One of my fondest memories is seeing Elaine make her comeback live at the U.S. Nationals in Detroit. Even before she began her short program, the audience gave her a reception unlike any other in the entire championship.

    There was a sense we'd be in for something special.

    Afterwards, everyone jumped out of their seats not only with excitement at a great skate, but that Elaine came back on her terms.

    I'll never forget that day.
     
  11. skateboy

    skateboy Well-Known Member

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    I loved Elaine's comeback in 1994. She skated great--much better than anyone (myself included) expected from her.

    (The only thing I didn't like was that floppy ponytail on top of her head! But that's probably just me...)
     
  12. essence_of_soy

    essence_of_soy Well-Known Member

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    In many ways, Elaine really was a pioneer.

    Her programs just in terms of COP content alone, would stand - up today.

    Also, once it was understood that triple jumps would become a necessary part of women's competitive skating, this paved the way for others like Liz Manley, Midori Ito, Tonya Harding, Jeri Campbell, etc.
     
  13. essence_of_soy

    essence_of_soy Well-Known Member

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    That ponytail really suited her personality at the time.

    Just as Jayne Torvill cut her hair for Lillehammer, there was a part of me that craved seeing Elaine sport her Olivia Newton John inspired do in Detroit as well.
     
  14. orbitz

    orbitz Well-Known Member

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    How so when jumpwise all Elaine had were 3toes and 3sals and an occasional 3loop ? Yes she did a lot of transitions going into them but they were still only toes and sals.

    Linda Fratianne made triple jumps necessary for female figure skaters.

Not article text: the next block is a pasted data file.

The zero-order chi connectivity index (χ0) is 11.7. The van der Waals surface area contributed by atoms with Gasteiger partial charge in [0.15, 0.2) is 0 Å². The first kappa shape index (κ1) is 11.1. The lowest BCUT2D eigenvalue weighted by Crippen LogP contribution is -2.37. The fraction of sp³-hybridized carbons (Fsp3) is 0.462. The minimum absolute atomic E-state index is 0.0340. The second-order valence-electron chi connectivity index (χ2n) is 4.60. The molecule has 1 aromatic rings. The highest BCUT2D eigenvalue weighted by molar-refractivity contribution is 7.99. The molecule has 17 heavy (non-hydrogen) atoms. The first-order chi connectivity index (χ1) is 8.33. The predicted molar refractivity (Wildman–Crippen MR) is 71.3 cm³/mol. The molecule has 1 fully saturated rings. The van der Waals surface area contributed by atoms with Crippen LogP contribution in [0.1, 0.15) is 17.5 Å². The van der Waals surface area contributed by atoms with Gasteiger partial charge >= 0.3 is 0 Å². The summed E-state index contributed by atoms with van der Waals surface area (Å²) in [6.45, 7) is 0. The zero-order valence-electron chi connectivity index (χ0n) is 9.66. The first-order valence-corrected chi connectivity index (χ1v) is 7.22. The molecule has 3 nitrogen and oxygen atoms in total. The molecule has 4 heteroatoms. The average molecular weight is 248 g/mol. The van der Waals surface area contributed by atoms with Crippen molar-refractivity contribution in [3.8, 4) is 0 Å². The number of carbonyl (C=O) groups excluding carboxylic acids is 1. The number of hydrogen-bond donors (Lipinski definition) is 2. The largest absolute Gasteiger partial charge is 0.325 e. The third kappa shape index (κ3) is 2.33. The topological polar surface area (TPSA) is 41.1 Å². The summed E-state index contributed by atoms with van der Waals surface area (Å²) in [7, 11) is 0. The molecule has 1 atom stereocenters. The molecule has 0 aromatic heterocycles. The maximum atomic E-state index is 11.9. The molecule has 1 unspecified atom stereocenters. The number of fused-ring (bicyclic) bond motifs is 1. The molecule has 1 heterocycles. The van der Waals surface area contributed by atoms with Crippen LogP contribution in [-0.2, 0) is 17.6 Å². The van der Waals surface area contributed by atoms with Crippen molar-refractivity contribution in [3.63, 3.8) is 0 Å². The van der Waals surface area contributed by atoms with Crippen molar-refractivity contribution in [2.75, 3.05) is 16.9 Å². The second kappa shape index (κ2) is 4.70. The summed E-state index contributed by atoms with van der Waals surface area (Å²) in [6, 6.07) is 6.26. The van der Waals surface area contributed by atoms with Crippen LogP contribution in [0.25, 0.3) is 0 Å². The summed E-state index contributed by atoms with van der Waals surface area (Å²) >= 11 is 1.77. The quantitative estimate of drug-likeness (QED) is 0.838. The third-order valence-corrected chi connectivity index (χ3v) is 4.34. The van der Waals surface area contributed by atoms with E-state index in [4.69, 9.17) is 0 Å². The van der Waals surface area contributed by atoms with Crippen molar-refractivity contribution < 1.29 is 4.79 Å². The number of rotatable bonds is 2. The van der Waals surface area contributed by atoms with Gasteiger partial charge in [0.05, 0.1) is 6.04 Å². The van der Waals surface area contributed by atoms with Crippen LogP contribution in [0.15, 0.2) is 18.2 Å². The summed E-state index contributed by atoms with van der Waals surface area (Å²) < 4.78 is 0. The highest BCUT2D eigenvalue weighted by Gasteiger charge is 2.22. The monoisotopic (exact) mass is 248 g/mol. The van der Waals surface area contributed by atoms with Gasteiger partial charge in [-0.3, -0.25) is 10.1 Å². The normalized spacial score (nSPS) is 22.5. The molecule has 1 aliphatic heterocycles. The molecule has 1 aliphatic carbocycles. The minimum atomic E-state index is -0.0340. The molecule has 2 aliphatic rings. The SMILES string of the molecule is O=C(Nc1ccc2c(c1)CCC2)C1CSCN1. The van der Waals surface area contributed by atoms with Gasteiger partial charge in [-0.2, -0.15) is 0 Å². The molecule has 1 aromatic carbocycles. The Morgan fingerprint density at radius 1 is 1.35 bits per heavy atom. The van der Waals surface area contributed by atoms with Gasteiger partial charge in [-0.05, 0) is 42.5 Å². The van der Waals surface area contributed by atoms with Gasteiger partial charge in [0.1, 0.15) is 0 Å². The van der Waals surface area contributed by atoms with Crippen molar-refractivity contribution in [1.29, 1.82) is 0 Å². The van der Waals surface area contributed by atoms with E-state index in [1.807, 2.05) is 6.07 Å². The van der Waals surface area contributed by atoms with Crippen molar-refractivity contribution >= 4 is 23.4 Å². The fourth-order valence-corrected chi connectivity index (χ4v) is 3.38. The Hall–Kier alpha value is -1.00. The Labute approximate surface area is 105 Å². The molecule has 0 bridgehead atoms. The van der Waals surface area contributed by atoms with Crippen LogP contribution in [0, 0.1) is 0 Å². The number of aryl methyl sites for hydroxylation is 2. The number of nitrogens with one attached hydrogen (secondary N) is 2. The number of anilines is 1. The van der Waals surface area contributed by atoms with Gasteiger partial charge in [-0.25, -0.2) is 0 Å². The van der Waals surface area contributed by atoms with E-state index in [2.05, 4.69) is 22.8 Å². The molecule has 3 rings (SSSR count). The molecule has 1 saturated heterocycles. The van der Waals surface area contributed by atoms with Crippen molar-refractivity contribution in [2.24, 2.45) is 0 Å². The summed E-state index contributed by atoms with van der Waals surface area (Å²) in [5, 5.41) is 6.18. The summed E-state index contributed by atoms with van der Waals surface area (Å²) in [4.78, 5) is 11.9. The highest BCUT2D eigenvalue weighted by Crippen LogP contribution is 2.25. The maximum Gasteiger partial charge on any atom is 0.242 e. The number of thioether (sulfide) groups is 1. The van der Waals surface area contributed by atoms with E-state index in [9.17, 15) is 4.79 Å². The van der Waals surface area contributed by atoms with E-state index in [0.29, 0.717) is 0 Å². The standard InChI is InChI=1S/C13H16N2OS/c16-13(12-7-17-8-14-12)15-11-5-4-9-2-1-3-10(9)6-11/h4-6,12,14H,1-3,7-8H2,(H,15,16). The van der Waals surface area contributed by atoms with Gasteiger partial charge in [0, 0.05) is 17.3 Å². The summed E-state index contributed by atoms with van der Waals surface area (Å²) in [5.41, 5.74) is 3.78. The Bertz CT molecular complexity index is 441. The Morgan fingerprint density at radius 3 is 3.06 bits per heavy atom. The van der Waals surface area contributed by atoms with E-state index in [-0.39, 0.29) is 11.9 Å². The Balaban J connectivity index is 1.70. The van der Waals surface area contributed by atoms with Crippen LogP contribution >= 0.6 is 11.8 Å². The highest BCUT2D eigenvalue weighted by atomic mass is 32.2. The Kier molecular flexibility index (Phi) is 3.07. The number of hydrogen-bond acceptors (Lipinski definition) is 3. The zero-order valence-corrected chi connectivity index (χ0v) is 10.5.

15. orbitz

    orbitz Well-Known Member

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    I would've given Elaine a more sophisticated look in her LP.
     
  16. floskate

    floskate Vacant

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    Linda had her two triple jumps each year in her LP but so did Anett and Dagmar (who had sal and loop) and Emi etc. Linda was the most consistent with them though for sure. But Elaine was the first to land triple jumps in difficult combinations such as 2z-3t and 2x-3t which even today 30 years after Elaine introduced it, is seen as a top drawer combo for ladies. And her loop was a lot more than just occasional. Sure she struggled with it a bit in '82 when her weight was up and down but it's not like she landed it once or twice. She was also one of the first ladies skaters - along with Ito in 1980 - to deliver programs with 5 - 6 triples in. Even with the Zayak rule, Elaine could regularly deliver 5 triple LP's, something many skaters 10 years later still couldn't do. So yes she absolutely was a pioneer.

    "Still only toes and sals" might be a valid comment (i.e. not good enough) on a ladies jump content today but back then that was really SOMETHING. And her transitions and combinations only served to make them even harder.
     
  17. judgejudy27

    judgejudy27 Well-Known Member

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    Who was the best women jumper in the World in the early 80s? Was it Zayak, Biellmann, Witt, or a young Ito who was competing as a junior?
     
  18. floskate

    floskate Vacant

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    Well obviously it was Ito :lol: She had all triples bar the axel by the end of 1981!!

    Witt was good for the era and at some point regularly trained 4 different triples but we only saw a triple loop twice IIRC at 1983 Euros (fall) and 1987 Worlds (won the title with it). She tried her flip more often but it was only ever totally clean at 1981 Worlds and that was a tight landing. All the others were two-footed or fall outs I think.

    Biellmann had toe, sal, loop and lutz but I never did see all 4 in the same LP at Worlds or Euros. Plus she was off to Holiday on Ice in the summer of '81 and with that went her harder triples.
     
  19. judgejudy27

    judgejudy27 Well-Known Member

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    Wow I never knew Ito had the triple lutz and triple flip that early. I do know she was doing huge triple-triple combinations and other jump combinations at that age but I didnt know she already had a full set of triples that young.

    Whenever I watched Biellmann as a pro skater well into her 30s I was always surprised to see her only doing triple toe and triple salchow at that point. The jumps were so big and she did them so easily you figure she could have done all the triples, especialy when you saw Kristi still landing these tiny triple lutzes and triple flips with devastating consistency at the same time.

    Witt seemed to gradually regress as a jumper as she began growing a very womenly figure.
     
  20. floskate

    floskate Vacant

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  21. judgejudy27

    judgejudy27 Well-Known Member